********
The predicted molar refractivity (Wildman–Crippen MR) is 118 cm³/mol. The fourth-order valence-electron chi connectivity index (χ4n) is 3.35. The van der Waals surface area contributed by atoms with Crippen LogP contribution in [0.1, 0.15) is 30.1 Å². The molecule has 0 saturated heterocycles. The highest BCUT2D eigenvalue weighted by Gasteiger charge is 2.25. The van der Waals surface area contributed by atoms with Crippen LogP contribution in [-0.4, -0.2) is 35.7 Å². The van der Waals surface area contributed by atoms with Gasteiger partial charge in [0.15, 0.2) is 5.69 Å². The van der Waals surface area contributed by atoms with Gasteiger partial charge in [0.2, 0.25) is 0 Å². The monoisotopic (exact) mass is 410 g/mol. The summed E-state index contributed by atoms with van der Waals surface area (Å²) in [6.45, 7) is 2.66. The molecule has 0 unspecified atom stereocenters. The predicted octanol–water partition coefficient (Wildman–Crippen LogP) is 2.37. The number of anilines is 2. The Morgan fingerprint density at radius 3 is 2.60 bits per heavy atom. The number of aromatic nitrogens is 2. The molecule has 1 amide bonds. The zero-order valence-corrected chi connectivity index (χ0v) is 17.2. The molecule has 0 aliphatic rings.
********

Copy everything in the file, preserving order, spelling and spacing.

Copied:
The predicted molar refractivity (Wildman–Crippen MR) is 118 cm³/mol. The fourth-order valence-electron chi connectivity index (χ4n) is 3.35. The van der Waals surface area contributed by atoms with Crippen LogP contribution in [0.1, 0.15) is 30.1 Å². The molecule has 0 saturated heterocycles. The highest BCUT2D eigenvalue weighted by Gasteiger charge is 2.25. The van der Waals surface area contributed by atoms with Crippen LogP contribution in [-0.4, -0.2) is 35.7 Å². The van der Waals surface area contributed by atoms with Gasteiger partial charge in [0.15, 0.2) is 5.69 Å². The van der Waals surface area contributed by atoms with Gasteiger partial charge in [0.2, 0.25) is 0 Å². The monoisotopic (exact) mass is 410 g/mol. The summed E-state index contributed by atoms with van der Waals surface area (Å²) in [6.45, 7) is 2.66. The molecule has 0 unspecified atom stereocenters. The predicted octanol–water partition coefficient (Wildman–Crippen LogP) is 2.37. The number of anilines is 2. The Morgan fingerprint density at radius 3 is 2.60 bits per heavy atom. The number of aromatic nitrogens is 2. The molecule has 1 amide bonds. The zero-order valence-corrected chi connectivity index (χ0v) is 17.2. The molecule has 0 aliphatic rings.